The messages from the other side of politics weren’t much more encouraging.  The leader of the Opposition yesterday announced her plans for the first 100 days of a Labour government.  Housing appears on the list, but the three most specific items are

  • Pass the Healthy Homes Guarantee Bill, requiring all rentals to be warm and dry
  • Ban overseas speculators from buying existing houses
  • Issue an instruction to Housing New Zealand to stop the state house sell-off

Whatever you make of the Healthy Homes Guarantee Bill, it won’t improve the affordability of housing (if anything, rather than contrary for renters).  And stopping the sell-off of state houses might (or might not) make some sense, but again it won’t alter, by one iota, the affordability of housing in New Zealand.   And, in fairness, both are probably being done for other reasons.  And so the one specific thing they’ll pledge to pass by Christmas actually designed to improve housing affordability is the proposed ban on non-resident foreigners buying existing housing.  Consistent with this, on Labour’s website, the very first thing one comes to under housing policy is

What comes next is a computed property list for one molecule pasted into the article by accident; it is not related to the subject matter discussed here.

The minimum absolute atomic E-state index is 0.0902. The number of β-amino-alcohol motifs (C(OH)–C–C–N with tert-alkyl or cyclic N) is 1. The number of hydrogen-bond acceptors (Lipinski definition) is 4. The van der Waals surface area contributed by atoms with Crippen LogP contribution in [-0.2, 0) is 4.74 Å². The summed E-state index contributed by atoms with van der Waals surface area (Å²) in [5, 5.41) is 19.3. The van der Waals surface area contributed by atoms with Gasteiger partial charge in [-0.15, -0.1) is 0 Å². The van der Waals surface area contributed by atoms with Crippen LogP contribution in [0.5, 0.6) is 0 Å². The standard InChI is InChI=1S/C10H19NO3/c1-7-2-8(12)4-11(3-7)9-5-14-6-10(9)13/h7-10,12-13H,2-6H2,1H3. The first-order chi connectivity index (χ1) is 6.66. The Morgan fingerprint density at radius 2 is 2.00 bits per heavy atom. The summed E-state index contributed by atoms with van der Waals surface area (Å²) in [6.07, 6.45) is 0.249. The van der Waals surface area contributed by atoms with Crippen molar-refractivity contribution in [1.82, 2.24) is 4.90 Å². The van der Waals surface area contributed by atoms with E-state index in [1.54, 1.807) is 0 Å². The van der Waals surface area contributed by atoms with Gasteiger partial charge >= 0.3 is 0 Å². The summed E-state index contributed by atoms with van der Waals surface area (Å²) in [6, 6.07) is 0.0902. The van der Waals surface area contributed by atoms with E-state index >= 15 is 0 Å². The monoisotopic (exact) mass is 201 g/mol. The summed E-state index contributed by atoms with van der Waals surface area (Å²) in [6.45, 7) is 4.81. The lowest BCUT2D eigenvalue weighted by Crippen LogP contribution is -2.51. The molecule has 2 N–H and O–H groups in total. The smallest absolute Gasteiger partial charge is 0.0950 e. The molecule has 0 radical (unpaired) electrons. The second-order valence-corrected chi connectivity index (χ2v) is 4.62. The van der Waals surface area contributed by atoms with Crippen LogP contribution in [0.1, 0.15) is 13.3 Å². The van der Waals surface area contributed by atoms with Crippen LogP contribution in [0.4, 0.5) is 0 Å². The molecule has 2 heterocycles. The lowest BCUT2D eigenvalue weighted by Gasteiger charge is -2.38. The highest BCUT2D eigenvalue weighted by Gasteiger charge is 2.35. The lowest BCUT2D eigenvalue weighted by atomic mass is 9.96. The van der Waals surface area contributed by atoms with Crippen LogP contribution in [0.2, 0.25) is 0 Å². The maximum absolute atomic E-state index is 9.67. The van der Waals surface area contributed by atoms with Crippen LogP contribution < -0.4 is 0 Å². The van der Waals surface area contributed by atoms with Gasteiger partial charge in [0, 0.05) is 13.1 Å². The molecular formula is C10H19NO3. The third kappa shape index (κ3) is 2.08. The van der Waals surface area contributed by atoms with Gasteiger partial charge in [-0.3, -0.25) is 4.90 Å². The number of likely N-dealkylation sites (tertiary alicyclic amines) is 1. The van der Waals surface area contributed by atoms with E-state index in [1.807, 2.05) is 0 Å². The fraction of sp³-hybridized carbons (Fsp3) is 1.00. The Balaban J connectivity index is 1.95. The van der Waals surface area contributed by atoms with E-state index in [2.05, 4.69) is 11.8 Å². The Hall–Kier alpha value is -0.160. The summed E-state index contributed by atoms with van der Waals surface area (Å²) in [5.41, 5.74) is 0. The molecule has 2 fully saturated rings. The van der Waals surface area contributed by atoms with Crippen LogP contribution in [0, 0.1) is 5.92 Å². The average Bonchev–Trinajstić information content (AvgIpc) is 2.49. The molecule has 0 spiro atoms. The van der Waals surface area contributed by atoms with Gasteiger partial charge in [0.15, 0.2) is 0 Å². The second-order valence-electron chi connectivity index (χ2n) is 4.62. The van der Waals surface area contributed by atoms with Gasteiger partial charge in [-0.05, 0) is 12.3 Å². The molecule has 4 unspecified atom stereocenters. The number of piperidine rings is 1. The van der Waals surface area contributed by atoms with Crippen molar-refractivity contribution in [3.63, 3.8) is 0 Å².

Crack down on speculators

Ban foreign speculators from buying existing homes

Reasonable people can differ on the specifics of this (and other “anti-speculation” measures –  the extension of the bright-line test for investment properties, and ring-fencing).   To me, it has the much the same feel as that around first-home buyer grants –  it is the sort of policy one adopts when one has given up on dealing with the underlying problems.    Blaming “speculators”, for the symptoms of a rigged and dysfunctional market, is a distraction strategy from way back for politicians here and abroad.